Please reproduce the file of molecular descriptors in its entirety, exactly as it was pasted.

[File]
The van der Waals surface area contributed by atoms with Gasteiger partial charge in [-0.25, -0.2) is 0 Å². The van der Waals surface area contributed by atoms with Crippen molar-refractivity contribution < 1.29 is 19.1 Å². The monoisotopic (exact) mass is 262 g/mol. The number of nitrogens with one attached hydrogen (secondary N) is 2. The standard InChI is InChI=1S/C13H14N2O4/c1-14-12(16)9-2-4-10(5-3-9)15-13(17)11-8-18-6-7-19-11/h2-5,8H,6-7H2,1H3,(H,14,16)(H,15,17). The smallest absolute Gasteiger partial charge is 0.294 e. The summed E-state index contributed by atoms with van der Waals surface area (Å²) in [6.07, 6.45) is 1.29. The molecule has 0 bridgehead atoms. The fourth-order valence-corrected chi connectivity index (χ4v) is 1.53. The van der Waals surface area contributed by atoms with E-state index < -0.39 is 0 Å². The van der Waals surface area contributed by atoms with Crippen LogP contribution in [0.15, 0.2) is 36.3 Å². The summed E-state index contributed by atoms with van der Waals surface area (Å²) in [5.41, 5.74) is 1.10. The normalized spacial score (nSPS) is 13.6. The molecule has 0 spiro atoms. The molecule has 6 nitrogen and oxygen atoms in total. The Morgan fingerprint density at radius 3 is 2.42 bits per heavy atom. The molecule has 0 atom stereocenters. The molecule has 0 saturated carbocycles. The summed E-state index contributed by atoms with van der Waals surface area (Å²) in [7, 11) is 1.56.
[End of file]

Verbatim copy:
The van der Waals surface area contributed by atoms with Gasteiger partial charge in [-0.25, -0.2) is 0 Å². The van der Waals surface area contributed by atoms with Crippen molar-refractivity contribution < 1.29 is 19.1 Å². The monoisotopic (exact) mass is 262 g/mol. The number of nitrogens with one attached hydrogen (secondary N) is 2. The standard InChI is InChI=1S/C13H14N2O4/c1-14-12(16)9-2-4-10(5-3-9)15-13(17)11-8-18-6-7-19-11/h2-5,8H,6-7H2,1H3,(H,14,16)(H,15,17). The smallest absolute Gasteiger partial charge is 0.294 e. The summed E-state index contributed by atoms with van der Waals surface area (Å²) in [6.07, 6.45) is 1.29. The molecule has 0 bridgehead atoms. The fourth-order valence-corrected chi connectivity index (χ4v) is 1.53. The van der Waals surface area contributed by atoms with E-state index < -0.39 is 0 Å². The van der Waals surface area contributed by atoms with Crippen LogP contribution in [0.15, 0.2) is 36.3 Å². The summed E-state index contributed by atoms with van der Waals surface area (Å²) in [5.41, 5.74) is 1.10. The normalized spacial score (nSPS) is 13.6. The molecule has 0 spiro atoms. The molecule has 6 nitrogen and oxygen atoms in total. The Morgan fingerprint density at radius 3 is 2.42 bits per heavy atom. The molecule has 0 atom stereocenters. The molecule has 0 saturated carbocycles. The summed E-state index contributed by atoms with van der Waals surface area (Å²) in [7, 11) is 1.56.